The Dark of Winter is a supernatural tale of terror - do you believe in ghosts? Have you ever had any ghostly encounters?
No. And no.
You’ve recently gone through your own very scary health experience, do you think this will impact on the stories you write and how you write them?
Yes, absolutely. As you know, I had a mini-stroke earlier this year. I was lucky in that I am relatively unscathed – but it could have permanently affected both my speech and my right hand. Scary. It has changed me as a person. I know that, without quite knowing how yet. Inevitably it will also change me as a writer. The specifics of the events may also find their way into one of my books. There seems a kind of inevitability about that.
You have also written a collection of stories called Tales of Terror. Can you tell us a little about them and their inspiration?
I loved short stories as a teenager. I still do. Some people find them unsatisfying, I know. But for me, a good short story is a special thing and when I first started wondering if I might be a writer, it was short stories I experimented with.
Did you enjoy scary stories as a child, and if so, what was the particular appeal, and what do you think is the appeal of the horror genre to children?
Not as a young child, but certainly as a teenager. I read short creepy fiction in compilations like the Pan horror collections, but I also read short stories by people like Ray Bradbury and John Wyndham who are harder to classify. The appeal to young people is – I think – in its format. Horror short stories are structured rather like a joke, in that they have the satisfying pay-off at the end.
The advice always given to new writers is to “read, read, read” – what sort of books do you enjoy reading and which do you draw particular inspiration from?
Well I read less and less these days. It is something I am determined to do something about. I love reading – non-fiction or fiction. I tend to read little of what is going on in the YA market. I think that the books that inspired me to become a writer, I read in my teens and twenties. That’s not to say that I can’t still be inspired by a good book, it’s just that I think that period is so formative. You are so receptive at that age and your character is still in a state of flux. Books shaped my idea of what kind of person I wanted to be and what kind of life I wanted to live. They – maybe more importantly – gave me an insight into the lives of others of a different age, culture, sex. I can’t imagine what my life would have been like without books. They are far more than mere entertainment.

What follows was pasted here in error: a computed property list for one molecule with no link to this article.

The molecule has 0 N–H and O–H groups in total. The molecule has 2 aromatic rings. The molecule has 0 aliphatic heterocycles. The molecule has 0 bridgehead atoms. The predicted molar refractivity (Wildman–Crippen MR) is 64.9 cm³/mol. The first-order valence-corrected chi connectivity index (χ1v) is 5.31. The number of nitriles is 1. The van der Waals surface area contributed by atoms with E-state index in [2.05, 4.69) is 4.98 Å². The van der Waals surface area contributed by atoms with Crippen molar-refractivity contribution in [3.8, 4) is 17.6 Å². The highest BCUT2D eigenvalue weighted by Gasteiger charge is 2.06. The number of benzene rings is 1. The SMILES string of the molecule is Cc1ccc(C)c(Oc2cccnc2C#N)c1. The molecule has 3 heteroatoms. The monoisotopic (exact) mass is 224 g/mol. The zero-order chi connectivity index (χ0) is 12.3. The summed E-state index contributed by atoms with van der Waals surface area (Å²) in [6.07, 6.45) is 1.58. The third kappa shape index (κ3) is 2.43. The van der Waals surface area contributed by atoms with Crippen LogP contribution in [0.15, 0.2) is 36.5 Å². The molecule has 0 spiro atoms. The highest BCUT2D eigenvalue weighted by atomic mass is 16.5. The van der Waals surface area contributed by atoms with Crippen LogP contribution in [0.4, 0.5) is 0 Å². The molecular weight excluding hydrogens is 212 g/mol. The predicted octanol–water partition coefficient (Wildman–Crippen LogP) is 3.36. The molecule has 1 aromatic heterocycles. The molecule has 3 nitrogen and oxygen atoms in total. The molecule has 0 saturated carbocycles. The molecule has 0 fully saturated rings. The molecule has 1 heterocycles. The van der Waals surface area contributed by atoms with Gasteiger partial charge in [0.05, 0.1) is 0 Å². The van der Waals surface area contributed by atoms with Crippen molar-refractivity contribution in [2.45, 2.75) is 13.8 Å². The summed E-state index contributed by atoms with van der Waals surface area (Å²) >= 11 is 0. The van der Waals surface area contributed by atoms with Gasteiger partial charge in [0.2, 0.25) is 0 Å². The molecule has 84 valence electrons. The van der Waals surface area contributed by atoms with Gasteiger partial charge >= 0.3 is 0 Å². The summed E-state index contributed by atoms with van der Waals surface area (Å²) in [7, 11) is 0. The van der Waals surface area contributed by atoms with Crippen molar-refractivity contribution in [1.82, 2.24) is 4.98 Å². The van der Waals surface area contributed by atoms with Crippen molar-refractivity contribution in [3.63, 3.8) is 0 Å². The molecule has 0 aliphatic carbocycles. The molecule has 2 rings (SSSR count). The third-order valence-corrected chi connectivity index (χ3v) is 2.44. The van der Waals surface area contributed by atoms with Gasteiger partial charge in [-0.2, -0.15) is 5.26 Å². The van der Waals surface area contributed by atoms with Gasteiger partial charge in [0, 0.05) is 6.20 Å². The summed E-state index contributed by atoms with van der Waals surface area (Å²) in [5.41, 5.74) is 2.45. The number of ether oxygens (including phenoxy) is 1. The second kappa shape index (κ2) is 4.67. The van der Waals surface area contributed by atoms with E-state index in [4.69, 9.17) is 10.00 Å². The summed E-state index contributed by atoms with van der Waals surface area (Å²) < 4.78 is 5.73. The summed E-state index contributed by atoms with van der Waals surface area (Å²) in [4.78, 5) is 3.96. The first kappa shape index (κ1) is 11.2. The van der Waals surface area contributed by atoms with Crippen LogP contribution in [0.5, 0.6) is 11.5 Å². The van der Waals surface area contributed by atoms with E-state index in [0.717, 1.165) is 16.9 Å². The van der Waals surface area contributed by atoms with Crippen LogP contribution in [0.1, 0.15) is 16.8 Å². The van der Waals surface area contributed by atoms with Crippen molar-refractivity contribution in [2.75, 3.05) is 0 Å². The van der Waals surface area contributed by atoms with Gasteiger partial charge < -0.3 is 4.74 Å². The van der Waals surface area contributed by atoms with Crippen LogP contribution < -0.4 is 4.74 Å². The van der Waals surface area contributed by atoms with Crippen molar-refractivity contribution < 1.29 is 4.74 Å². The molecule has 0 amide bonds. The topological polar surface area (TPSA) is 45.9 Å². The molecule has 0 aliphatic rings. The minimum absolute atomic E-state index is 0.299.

Aside from writing, you are also a cartoonist and artist – how do these different creative endeavours find balance in your life and do you find that one affects the other in any particular way, and if so, to what benefit to you as a creator?
I’m not sure that it isn’t a distraction most of the time. I just don’t have the time to do each of these things to the level I want to. Writing is my job now and the thing that pays the rent and I have contractual obligations. From being a full-time illustrator and painter, it’s hard to now fit it in around my writing. I would love to do something Shaun Tan-like that makes use of my writing and painting ability in one book.
What next for Chris Priestley? What are you currently working on and what other stories would you perhaps like to write?
I am currently editing the proofs for Mister Creecher, my new book, published by Bloomsbury in October. I am also writing a contemporary ghost story set in Amsterdam, called The Mask. But I am always – always – thinking of short stories. It seems to be in my DNA.
Many thanks to Chris for this interview!
My pleasure. Thanks for asking me.
You can find out more about Chris Priestley at his blog.
You can become a Chris Priestley fan on Facebook.
You can read Chris Priestley's biography at the British Cartoon Archive.
Want to know more about the Tales of Terror ?
Chris Priestley's books are available on amazon.co.uk and amazon.com
And here's what happened when I showed The Dead of Winter to a curious seagull...